"You throw like a girl!"
I despise that expression with a passion. But I've said it. So have you, I'm sure, and loads of people you know, too. I've even heard women say it. It's supposed to mean that you throw weakly, awkwardly, wimpy, and not the right way.
It's a load of bollocks.
Before anyone wonders, I am not turning this into any sort of political or ideological post and I will not tolerate anyone who does the same in the comments, because that's not even my point. I'm writing this from personal experiences but also in the hope that I can get anyone who hasn't come around to at least look at it from another point of view even if it doesn't change anybody's mind.
In order to set the stage, let me back up a bit. As I said above, I was guilty of using the expression growing up, and as I've already pointed out, I have heard almost as many women as men use it in its intended derogatory/chiding manner. However, my thinking began to change a lot once I became a parent. My wife and I were blessed with four incredible kids, three of whom are our beautiful daughters. I swore from the day that they were born that my girls would play sports, not cheer others on (and no offense intended to anyone who was/is a cheerleader or has daughters who cheer. It's just not something I ever wanted for my girls). I didn't realize how much I disliked the phrase "you throw like a girl," though, until I was watching the Super Bowl a couple of years ago (which my Patriots won!) with a former friend and his kids. There was a commercial which examined how the phrase makes boys and girls feel, both those who say it and those who it's said to. It was the rare ad that actually made me stop and pay attention and really hit a nerve, especially since I was watching it with my two oldest daughters (my wife was upstairs putting our younger two kids to bed). What really made it hit home for me was when my former friend was sitting there next to me mocking the ad and the kids in it while his own daughter was right there in the room! I couldn't believe it, but I held my tongue and didn't say anything (and this situation isn't the reason we're not friends any more, but that's neither here nor there). By that time, both of my daughters had been playing softball and soccer and I supported them (and I still do) every step of the way, so to realize that this term was meant to imply that doing something poorly was equated to doing it the way my girls might...I didn't like that at all.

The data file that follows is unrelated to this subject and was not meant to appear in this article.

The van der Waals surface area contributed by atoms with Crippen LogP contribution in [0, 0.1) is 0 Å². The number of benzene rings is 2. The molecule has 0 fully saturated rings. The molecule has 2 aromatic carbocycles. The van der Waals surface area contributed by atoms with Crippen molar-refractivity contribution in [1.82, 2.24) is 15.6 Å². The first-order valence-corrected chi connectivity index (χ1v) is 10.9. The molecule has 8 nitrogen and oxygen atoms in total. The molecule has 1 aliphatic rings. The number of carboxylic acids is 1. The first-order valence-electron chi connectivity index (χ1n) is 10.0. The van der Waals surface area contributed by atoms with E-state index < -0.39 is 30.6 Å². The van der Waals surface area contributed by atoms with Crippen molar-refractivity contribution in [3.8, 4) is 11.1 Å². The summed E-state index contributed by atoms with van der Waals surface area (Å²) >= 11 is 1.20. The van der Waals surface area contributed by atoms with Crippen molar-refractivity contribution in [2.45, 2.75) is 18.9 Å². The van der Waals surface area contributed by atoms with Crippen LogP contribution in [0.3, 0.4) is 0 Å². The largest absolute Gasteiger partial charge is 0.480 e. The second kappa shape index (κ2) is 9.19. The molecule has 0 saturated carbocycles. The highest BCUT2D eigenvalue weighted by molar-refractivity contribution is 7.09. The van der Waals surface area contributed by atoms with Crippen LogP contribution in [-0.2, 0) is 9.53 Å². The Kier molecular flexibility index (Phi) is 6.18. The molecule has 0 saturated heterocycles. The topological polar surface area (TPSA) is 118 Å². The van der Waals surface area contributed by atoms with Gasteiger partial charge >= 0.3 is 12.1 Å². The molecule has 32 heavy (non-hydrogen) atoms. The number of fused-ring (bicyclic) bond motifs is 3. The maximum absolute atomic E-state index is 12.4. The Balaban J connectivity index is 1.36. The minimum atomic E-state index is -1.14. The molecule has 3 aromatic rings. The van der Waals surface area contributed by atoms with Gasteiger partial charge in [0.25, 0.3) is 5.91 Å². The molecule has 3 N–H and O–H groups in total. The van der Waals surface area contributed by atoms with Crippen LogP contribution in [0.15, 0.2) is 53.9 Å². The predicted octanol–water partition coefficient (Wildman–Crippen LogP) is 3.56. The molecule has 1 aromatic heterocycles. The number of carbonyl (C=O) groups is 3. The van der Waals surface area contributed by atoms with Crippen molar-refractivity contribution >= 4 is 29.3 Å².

Fast forward to the present and my two oldest girls are 11 1/12 and 10. Both play softball and both are really good at it. I've taught them how to throw, catch, and hit a softball properly and they do it every bit as good, if not better in many cases, than any boy their age. They play hard, slide into bases, get dirty diving for grounders and fly balls, and are tough. One is a shortstop/first baseman and the other is a catcher (just like her dad!). I've taught them how to throw a football with a tight spiral, how to shoot a jump shot, how to read stat lines and box scores for baseball games, and the finer points of basketball and football. My youngest daughter is 5 1/2 and good at hitting and throwing a baseball, although she prefers soccer. She's fast, aggressive, and has a good strong kick. (My 7 year old son is really good at baseball and plays basketball, but he's a boy so he gets left out of this post!). My girls most certainly don't throw, hit, catch, kick, or run any differently than any boy, and in many ways they're better than many girls AND boys their own age who play sports. So nowadays, every time I hear someone mocks another person by saying they "throw like a girl," I tell them straight up what an insult that is to my girls!